But the latest decision changes that. The National Institute for Health and Care Excellence approved darolutamide with standard hormone therapies for adults whose prostate cancer hasnt spread outside the prostate, has stopped responding to ADT and are at high risk of developing metastatic disease in the future.
Kruti Shrotri, head of policy development at Cancer Research UK.
Darolutamide works by blocking the activation of testosterone receptors on cancer cells, thereby limiting the growth of the cancer.
Clinical trial data has shown that individuals taking darolutamide alongside ADT have more time before their cancer spreads outside of the prostate compared to those taking ADT on its own. The data also suggest that this combination increases the length of time people live , but the long-term benefits are unclear.
Prostate Cancer: A New Treatment Option
Ochsner Health is excited to announce that we now offer an innovative new treatment for prostate cancer at the Center for Urologic Oncology in the Gayle and Tom Benson Cancer Center.
Men with localized prostate cancer have had these options: active surveillance for low-risk tumors to radical therapy with surgery or radiation for patients with intermediate or high-risk tumors. Patients now have a new option: Focal One HIFU , which fills an important niche between the other available options.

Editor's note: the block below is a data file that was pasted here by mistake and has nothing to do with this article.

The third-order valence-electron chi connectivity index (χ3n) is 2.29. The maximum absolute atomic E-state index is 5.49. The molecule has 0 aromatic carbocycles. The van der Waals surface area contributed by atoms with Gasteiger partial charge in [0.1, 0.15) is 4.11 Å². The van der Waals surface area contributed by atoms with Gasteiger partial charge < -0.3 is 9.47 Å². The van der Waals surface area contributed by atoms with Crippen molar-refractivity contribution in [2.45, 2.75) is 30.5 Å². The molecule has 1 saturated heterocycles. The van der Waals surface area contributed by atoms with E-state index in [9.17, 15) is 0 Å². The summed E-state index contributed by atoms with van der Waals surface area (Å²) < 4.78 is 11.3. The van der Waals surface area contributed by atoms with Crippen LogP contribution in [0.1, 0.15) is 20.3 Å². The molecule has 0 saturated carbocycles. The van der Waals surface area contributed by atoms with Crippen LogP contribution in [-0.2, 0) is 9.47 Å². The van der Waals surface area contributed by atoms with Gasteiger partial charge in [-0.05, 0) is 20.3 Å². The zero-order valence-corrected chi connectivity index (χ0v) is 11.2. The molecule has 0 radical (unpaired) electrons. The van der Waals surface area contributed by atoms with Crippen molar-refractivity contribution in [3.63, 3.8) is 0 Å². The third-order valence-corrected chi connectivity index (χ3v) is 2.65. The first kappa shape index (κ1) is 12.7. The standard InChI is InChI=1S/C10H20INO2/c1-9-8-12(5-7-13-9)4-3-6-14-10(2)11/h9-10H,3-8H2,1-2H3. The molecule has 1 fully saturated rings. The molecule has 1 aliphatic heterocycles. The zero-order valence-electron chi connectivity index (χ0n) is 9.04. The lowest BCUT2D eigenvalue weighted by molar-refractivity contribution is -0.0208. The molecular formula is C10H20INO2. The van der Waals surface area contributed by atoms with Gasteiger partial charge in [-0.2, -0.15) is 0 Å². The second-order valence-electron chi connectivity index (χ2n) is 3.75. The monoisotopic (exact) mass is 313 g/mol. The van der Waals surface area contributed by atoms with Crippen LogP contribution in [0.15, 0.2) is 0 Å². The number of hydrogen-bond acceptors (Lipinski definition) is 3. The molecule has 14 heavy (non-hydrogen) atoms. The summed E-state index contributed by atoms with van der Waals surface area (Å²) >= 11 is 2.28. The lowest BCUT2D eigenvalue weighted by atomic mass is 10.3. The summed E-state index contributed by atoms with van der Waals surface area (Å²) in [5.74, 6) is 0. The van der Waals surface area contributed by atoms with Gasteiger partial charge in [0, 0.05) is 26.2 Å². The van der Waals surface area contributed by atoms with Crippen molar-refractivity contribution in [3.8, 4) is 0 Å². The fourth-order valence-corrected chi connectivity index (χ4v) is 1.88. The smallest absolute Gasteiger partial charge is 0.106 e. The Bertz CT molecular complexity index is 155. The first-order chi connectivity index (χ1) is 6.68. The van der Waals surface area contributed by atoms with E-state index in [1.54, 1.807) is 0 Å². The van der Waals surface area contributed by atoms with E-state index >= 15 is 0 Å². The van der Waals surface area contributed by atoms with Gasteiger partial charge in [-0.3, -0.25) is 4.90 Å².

What is HIFU and how does it work?
To treat localized prostate cancer, the Focal One HIFU device uses high-frequency sound waves precisely directed at the cancerous tissue through an ultrasound probe inserted into the rectum. No incisions are made. The high-intensity sound waves heat up and destroy the targeted cancer tissue, causing cell death.
With HIFU, the urologist is able to focus and destroy the cancerous tissue without damaging other surrounding structures, which include nerves, blood vessels and muscle tissue. This reduces the risks of long-term erectile dysfunction and incontinence.
What does the new Focal One Robotic HIFU system make possible?
Who qualifies for HIFU?
Learn more about this new prostate cancer procedure by calling 504-842-4083.